OURAY – When a rural mining community closes its mines, the economic gap created can be hard to overcome. To help such communities successfully make the transition, the Western Hardrock Watershed Team provides important capacity-building support.
This past week, over 60 volunteers for WHWT gathered in Ouray for three days of training on the basics of water monitoring and organizational management. A number of the participants were from AmeriCorps VISTA, the national service program designed specifically to fight poverty. VISTA members commit to serve full-time for a year at a nonprofit organization or local government agency, and address anything from improving health services to strengthening community groups.
“We chose to meet in Ouray because of its deep history with abandoned mine land issues and because of some of the examples it has set to other communities on similar issues,” said Torie Bowman, WHWT’s support coordinator, who is based in Hotchkiss.
Bowman said the team has five core goals that shape the projects of VISTA volunteers. The first is capacity building, including grant writing, fundraising and event planning. Second, the volunteers monitor the watershed in their area.
“This is not only monitoring the water on a scheduled basis, but organizing volunteers to assist and assure that the monitoring continues after the VISTA is gone,” Bowman said.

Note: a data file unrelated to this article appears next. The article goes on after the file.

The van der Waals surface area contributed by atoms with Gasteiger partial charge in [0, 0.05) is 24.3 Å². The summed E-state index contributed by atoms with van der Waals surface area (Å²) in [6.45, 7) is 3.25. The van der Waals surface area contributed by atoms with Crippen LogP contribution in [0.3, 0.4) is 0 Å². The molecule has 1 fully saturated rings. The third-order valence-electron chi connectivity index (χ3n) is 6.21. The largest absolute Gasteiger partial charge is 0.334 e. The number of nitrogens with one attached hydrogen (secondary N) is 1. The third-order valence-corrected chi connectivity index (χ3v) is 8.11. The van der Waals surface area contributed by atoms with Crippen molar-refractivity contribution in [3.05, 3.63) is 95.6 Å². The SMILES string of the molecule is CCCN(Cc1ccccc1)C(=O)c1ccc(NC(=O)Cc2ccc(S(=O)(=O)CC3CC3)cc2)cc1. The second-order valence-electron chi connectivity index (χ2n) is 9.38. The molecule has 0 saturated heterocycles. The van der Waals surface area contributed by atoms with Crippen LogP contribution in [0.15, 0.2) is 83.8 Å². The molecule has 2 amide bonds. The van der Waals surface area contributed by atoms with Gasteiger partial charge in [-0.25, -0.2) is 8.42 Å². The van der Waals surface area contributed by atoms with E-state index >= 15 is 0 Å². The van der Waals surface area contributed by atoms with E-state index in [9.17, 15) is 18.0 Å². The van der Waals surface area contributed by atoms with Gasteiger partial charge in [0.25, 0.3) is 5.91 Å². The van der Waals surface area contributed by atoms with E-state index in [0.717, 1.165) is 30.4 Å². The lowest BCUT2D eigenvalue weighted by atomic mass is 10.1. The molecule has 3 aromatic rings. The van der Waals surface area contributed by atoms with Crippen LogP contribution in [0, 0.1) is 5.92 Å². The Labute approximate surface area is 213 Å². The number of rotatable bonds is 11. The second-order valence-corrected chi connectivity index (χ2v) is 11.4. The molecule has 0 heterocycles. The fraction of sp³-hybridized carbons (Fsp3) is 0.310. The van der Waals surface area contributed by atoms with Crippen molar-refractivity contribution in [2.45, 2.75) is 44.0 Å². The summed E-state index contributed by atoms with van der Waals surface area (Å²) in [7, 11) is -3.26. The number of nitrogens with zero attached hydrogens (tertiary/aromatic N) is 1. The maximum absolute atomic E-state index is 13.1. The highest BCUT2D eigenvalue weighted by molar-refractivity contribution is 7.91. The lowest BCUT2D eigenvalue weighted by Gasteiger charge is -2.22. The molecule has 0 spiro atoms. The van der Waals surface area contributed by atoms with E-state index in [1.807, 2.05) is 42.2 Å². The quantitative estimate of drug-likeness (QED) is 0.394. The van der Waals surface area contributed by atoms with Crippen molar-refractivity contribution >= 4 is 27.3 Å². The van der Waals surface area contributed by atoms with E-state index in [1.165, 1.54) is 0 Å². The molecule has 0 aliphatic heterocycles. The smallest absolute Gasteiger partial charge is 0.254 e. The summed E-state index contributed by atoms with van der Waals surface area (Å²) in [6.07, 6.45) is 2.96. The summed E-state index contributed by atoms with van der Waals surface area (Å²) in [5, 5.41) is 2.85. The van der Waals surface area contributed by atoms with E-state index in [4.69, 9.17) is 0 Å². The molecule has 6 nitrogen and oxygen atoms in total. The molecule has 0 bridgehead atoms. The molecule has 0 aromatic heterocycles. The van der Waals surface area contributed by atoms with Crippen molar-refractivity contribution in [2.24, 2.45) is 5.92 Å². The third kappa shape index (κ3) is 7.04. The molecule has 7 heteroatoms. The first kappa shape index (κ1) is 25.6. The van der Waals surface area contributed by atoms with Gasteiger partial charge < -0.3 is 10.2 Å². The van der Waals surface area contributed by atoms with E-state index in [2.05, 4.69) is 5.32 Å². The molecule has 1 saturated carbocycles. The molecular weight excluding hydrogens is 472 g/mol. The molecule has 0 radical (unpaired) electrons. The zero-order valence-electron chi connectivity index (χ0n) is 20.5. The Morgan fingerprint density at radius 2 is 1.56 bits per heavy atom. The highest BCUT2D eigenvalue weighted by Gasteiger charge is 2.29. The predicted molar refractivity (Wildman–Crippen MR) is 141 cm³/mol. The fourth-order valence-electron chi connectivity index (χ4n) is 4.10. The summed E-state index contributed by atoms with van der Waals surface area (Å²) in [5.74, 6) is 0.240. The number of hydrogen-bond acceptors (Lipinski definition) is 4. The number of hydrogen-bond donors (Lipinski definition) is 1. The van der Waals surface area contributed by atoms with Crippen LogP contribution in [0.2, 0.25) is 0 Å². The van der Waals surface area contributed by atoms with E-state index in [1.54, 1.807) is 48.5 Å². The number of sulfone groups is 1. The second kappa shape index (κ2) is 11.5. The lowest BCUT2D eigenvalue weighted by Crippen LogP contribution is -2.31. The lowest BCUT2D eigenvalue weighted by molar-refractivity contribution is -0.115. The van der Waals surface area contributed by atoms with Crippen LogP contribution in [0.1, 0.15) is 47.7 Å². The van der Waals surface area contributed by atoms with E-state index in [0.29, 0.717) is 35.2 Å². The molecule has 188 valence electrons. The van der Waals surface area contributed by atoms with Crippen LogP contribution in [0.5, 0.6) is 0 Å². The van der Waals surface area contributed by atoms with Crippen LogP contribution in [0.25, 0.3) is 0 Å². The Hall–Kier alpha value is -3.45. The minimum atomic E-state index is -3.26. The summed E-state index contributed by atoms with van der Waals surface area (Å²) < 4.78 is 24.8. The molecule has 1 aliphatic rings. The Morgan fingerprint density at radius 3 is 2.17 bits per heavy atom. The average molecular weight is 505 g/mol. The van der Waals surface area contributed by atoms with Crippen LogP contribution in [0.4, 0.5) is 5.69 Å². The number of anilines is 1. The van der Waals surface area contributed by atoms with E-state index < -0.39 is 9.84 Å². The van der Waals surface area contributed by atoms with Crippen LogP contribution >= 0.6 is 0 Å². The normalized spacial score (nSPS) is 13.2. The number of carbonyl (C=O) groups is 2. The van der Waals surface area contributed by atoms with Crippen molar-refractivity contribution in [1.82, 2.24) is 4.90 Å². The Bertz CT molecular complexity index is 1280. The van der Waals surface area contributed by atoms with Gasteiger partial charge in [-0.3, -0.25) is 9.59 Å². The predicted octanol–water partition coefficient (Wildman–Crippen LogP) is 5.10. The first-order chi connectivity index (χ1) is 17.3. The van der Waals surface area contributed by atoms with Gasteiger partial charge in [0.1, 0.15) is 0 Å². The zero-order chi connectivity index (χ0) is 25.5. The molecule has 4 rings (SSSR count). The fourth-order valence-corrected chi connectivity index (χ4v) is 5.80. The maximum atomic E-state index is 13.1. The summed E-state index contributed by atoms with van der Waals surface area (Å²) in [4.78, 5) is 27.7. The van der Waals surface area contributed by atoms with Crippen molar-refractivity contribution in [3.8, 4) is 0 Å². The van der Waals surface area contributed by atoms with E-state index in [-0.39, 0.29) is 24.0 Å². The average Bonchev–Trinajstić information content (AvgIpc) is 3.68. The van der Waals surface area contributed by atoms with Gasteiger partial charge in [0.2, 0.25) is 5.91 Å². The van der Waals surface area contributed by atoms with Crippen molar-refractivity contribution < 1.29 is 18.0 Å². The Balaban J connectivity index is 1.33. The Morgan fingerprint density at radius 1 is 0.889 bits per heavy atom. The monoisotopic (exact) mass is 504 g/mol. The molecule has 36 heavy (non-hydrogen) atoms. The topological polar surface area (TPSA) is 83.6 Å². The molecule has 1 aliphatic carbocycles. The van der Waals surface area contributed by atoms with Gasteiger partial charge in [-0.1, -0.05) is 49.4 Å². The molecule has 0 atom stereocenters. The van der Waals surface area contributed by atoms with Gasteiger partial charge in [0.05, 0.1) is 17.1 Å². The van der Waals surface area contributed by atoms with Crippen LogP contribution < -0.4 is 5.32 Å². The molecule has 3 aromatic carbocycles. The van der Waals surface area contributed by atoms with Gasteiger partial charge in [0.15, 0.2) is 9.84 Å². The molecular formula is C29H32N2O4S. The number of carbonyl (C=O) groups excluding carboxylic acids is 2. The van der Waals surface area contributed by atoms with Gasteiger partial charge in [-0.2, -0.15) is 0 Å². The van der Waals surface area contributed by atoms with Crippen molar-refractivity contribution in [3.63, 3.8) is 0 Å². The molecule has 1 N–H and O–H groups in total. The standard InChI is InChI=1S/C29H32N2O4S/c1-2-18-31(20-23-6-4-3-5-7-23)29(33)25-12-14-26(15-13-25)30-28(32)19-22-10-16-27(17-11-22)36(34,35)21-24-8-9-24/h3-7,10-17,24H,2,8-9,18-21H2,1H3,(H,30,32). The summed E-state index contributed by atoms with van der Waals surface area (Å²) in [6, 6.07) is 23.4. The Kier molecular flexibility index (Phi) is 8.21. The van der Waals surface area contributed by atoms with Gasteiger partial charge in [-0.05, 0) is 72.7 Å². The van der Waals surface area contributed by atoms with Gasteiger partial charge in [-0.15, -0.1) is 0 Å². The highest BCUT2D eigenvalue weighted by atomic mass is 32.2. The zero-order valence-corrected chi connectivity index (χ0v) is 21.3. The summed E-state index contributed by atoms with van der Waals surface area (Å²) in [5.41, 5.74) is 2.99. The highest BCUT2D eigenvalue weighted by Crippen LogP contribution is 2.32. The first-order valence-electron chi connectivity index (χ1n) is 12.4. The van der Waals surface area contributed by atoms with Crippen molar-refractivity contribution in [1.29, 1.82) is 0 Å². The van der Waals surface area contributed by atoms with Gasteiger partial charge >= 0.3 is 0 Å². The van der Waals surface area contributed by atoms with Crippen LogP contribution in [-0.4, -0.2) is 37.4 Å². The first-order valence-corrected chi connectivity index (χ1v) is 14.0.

Goals also include education/outreach to communities and the development of alternative economies when mining is no longer feasible such as recreation, tourism or environmental restoration job opportunities.
Currently, there are 17 AmeriCorps VISTA volunteers working with WHWT in watersheds in Lake City, Crested Butte, Hotchkiss, Creed, and Silverton. Just this week, Andrew Madison, a Ridgway-based VISTA volunteer, began working with the Uncompahgre Watershed Planning Partnership on their Uncompahgre River watershed plan.
This week’s training came a little more than a week after President Obama signed into law The Edward M. Kennedy Serve America Act, which will triple the number of positions in the AmeriCorps program, from 75,000 to 250,000, by 2017.
“Our program in AmeriCorps VISTA as a whole is really looking into the future with this administration and the bill recently passed,” Bowman said. “Additionally, with the Economic Recovery Act, the Western Hardrock Watershed Team has the opportunity to add 12 new members to the team this summer, and in the long term we are looking to expand our work into other western states.”
Bowman said two community members from New Mexico attended the training in Ouray in “preparation for expanding the Hardrock Team into New Mexico.”
For more information about the WHWT and its projects or volunteer opportunities visit www.hardrockteam.org.